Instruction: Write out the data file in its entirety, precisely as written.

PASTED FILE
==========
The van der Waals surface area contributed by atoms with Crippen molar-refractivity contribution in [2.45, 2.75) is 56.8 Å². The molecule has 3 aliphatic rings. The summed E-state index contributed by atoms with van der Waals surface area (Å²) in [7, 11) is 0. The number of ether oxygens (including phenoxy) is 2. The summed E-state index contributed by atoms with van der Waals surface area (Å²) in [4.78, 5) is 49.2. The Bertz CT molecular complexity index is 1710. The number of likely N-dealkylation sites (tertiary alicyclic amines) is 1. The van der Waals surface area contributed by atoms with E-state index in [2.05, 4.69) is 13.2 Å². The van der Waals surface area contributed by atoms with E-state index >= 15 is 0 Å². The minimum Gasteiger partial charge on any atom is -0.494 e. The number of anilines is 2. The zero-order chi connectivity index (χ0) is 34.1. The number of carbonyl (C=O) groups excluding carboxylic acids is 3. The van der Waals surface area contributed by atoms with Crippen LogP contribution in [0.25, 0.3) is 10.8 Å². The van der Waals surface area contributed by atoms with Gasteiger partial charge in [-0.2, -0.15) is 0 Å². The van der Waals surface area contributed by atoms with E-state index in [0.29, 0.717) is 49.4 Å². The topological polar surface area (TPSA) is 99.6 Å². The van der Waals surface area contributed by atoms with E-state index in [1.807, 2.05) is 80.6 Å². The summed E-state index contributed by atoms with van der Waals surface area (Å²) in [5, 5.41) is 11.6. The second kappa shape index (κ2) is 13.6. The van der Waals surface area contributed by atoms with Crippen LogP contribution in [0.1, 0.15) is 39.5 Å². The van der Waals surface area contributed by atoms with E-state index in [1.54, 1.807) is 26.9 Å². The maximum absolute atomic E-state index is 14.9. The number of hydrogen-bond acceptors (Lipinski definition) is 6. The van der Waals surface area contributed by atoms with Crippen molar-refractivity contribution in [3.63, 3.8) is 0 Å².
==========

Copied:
The van der Waals surface area contributed by atoms with Crippen molar-refractivity contribution in [2.45, 2.75) is 56.8 Å². The molecule has 3 aliphatic rings. The summed E-state index contributed by atoms with van der Waals surface area (Å²) in [7, 11) is 0. The number of ether oxygens (including phenoxy) is 2. The summed E-state index contributed by atoms with van der Waals surface area (Å²) in [4.78, 5) is 49.2. The Bertz CT molecular complexity index is 1710. The number of likely N-dealkylation sites (tertiary alicyclic amines) is 1. The van der Waals surface area contributed by atoms with E-state index in [2.05, 4.69) is 13.2 Å². The van der Waals surface area contributed by atoms with E-state index >= 15 is 0 Å². The minimum Gasteiger partial charge on any atom is -0.494 e. The number of anilines is 2. The zero-order chi connectivity index (χ0) is 34.1. The number of carbonyl (C=O) groups excluding carboxylic acids is 3. The van der Waals surface area contributed by atoms with Crippen LogP contribution in [0.25, 0.3) is 10.8 Å². The van der Waals surface area contributed by atoms with Gasteiger partial charge in [-0.2, -0.15) is 0 Å². The van der Waals surface area contributed by atoms with E-state index in [0.29, 0.717) is 49.4 Å². The topological polar surface area (TPSA) is 99.6 Å². The van der Waals surface area contributed by atoms with E-state index in [1.807, 2.05) is 80.6 Å². The summed E-state index contributed by atoms with van der Waals surface area (Å²) in [5, 5.41) is 11.6. The second kappa shape index (κ2) is 13.6. The van der Waals surface area contributed by atoms with Crippen LogP contribution in [0.1, 0.15) is 39.5 Å². The van der Waals surface area contributed by atoms with E-state index in [1.54, 1.807) is 26.9 Å². The maximum absolute atomic E-state index is 14.9. The number of hydrogen-bond acceptors (Lipinski definition) is 6. The van der Waals surface area contributed by atoms with Crippen molar-refractivity contribution in [3.63, 3.8) is 0 Å².